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Finding your dream property

The average house purchase can take anywhere between 6 weeks and 8 months, so it’s very important that you find your ideal property within your budget that you are willing to go the distance for. Timescales vary depending on how many people are in the buying and selling ‘chain’. For instance, a first-time buyer purchasing a new build with no chain is more likely to have a quicker purchasing process than a person selling their current home who wants to move into a home occupied by another individual. Remember to be patient and keep in mind that the deal is not completed until contracts are exchanged.

Financing is probably one of the most important aspects of buying your dream home. Make sure you can afford the property you want and secure the funds you need through your own savings (for your deposit), and your mortgage lender (for the remaining sum). Do your research and make sure you can borrow enough money depending on your income. Ensure that your monthly repayments on your intended mortgage are affordable. You’ll also be more attractive to mortgage lenders and estate agents if you’ve got an agreement in principle.

When you’re thinking of making an offer, bear in mind the additional costs you’ll need to cover as part of your house purchase, including stamp duty, legal fees, arrangement fees (for a lender to set up your mortgage) and the cost of removals. You may also want to consider how much money you’ll need to spend on the property to make it your own, such as decorations and renovations. You should always ask the seller for a full list of the fixtures and fittings that are included with the property as part of the sale. For more advice on legal and arrangement fees when it comes to setting up a mortgage and moving house, submit an enquiry to us at iam mortgages using our simple form.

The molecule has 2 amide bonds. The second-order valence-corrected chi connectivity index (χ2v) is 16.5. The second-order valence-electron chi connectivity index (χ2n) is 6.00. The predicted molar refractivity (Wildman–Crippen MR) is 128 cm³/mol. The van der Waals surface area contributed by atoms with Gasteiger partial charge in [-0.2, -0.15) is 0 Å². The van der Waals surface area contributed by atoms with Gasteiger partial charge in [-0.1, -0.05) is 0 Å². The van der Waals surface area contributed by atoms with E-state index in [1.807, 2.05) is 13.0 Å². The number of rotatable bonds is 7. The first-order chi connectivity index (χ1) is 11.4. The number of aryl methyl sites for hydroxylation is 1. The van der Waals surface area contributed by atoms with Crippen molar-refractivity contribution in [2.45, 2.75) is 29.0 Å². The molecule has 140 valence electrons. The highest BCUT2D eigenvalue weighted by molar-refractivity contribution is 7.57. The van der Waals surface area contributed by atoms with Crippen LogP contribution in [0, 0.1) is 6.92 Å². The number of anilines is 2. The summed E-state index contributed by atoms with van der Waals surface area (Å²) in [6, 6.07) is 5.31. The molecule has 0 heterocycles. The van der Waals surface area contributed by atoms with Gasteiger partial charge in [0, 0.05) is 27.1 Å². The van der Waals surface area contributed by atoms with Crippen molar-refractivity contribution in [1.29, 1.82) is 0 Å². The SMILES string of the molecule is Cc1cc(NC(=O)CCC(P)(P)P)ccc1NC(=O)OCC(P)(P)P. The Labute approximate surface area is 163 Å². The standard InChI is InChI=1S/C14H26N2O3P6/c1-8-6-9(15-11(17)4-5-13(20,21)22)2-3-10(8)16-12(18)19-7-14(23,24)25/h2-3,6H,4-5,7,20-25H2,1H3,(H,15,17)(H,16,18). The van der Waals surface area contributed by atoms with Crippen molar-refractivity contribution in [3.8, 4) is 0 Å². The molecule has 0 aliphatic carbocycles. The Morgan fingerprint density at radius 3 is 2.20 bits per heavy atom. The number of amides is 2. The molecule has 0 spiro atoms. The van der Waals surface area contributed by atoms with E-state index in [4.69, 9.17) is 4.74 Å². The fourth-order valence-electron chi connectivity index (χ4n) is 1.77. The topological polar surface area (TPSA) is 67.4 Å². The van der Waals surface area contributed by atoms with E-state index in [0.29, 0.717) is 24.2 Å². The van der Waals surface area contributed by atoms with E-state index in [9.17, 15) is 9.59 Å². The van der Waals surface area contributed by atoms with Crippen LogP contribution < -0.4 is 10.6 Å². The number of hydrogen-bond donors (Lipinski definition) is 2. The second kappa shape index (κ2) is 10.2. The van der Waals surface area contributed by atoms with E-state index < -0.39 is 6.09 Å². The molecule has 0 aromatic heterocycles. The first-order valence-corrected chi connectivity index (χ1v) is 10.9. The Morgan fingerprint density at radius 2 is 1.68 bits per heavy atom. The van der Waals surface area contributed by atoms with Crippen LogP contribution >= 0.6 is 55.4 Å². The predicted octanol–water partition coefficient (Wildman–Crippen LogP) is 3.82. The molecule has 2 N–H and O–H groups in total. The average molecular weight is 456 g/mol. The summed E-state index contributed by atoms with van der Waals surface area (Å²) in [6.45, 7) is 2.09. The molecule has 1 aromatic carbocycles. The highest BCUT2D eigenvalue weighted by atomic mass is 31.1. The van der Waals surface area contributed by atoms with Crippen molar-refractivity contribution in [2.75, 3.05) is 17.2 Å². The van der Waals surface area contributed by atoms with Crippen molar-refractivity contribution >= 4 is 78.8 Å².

After your offer is accepted

When your offer has been accepted, it can be a huge relief. There’s still a long way to go though, and you should always bear in mind that until contracts are exchanged, either party can still back out of a sale. Be prepared for either ‘gazumping’ or ‘gazanging’. ‘Gazumping’ happens when another buyer makes a larger offer on the property you intend to buy, meaning that the seller accepts their offer and backs out of yours. To avoid gazumping, you could ask that the vendor takes the property off of the market following acceptance of your offer. Not all sellers will agree to this, though. ‘Gazanging’ happens when the seller changes their mind and pulls out of the sale. Unfortunately, there is always a risk that this could happen and the situation is largely out of your control. The only thing you can do is push your solicitor and mortgage lender to hurry things along so you can complete as soon as possible.

When your offer has been accepted, you should look for the best mortgage deal available to you. Remember that if you get an agreement in principle, this expires after 90 days, so make sure the duration of the agreement will last long enough for you to secure a mortgage with a lender. Compare the market and don’t just go to the first lender or bank you find – shop around and compare rates to ensure you get the best deal. If you have a good credit score, you may have offers from more than one lender. When you have secured your mortgage deal, make sure you get a personalised mortgage illustration detailing the key features of the deal you’ve signed up to. To compare mortgages or for expert mortgage advice, contact us at iam mortgages today. We will happily answer any questions you have about finding the right mortgage deal for you.

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